Prolonged extracorporeal membrane oxygenation-assisted support provides improved survival in hypothermic patients with cardiocirculatory arrest

Ruttmann,E.; Weissenbacher,A.; Ulmer,H.; Müller,L.; Höfer,D.; Kilo,J.; Rabl,W.; Schwarz,B.; Laufer,G.; Antretter,H.; Mair,P.
OBJECTIVE: Extracorporeal circulation is considered the gold standard in the treatment of hypothermic cardiocirculatory arrest; however, few centers use extracorporeal membrane oxygenation instead of standard extracorporeal circulation for this indication. The aim of this study was to evaluate whether extracorporeal membrane oxygenation-assisted resuscitation improves survival in patients with hypothermic cardiac arrest. METHODS: A consecutive series of 59 patients with accidental hypothermia in cardiocirculatory arrest between 1987 and 2006 were included. Thirty-four patients (57.6%) were resuscitated by standard extracorporeal circulation, and 25 patients (42.4%) were resuscitated by extracorporeal membrane oxygenation. Accidental hypothermia was caused by avalanche in 22 patients (37.3%), drowning in 22 patients (37.3%), exposure to cold in 8 patients (13.5%), and falling into a crevasse in 7 patients (11.9%). Multivariate logistic regression analysis was used to compare extracorporeal membrane oxygenation with extracorporeal circulation resuscitation, with adjustment for relevant parameters. RESULTS: Restoration of spontaneous circulation was achieved in 32 patients (54.2%). A total of 12 patients (20.3%) survived hypothermia. In the extracorporeal circulation group, 64% of the nonsurviving patients who underwent restoration of spontaneous circulation died of severe pulmonary edema, but none died in the extracorporeal membrane oxygenation group. In multivariate analysis, extracorporeal membrane oxygenation-assisted resuscitation showed a 6.6-fold higher chance for survival (relative risk: 6.6, 95% confidence interval: 1.2-49.3, P = .042). Asphyxia-related hypothermia (avalanche or drowning) was the most predictive adverse factor for survival (relative risk: 0.09, 95% confidence interval: 0.01-0.60, P = .013). Potassium and pH failed to show statistical significance in the multivariate analysis. CONCLUSIONS: Extracorporeal rewarming with an extracorporeal membrane oxygenation system allows prolonged cardiorespiratory support after initial resuscitation. Our data indicate that prolonged extracorporeal membrane oxygenation support reduces the risk of intractable cardiorespiratory failure commonly observed after rewarming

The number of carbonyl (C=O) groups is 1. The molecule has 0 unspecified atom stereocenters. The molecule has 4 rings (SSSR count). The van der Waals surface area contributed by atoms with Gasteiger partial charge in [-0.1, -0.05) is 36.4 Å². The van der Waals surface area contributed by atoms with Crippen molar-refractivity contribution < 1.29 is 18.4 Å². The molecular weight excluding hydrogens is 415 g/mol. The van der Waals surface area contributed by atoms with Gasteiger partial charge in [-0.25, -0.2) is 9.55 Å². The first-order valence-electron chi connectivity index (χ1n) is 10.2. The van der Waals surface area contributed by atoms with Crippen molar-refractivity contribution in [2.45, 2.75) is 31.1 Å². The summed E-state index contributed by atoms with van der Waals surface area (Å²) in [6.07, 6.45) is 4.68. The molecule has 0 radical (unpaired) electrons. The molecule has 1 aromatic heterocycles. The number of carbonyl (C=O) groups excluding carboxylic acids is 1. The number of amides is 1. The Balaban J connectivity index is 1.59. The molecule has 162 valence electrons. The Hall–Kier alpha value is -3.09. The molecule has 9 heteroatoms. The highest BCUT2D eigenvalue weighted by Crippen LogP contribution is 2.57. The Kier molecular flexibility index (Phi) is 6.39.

J Thorac Cardiovasc Surg 2007 134(3):594-600
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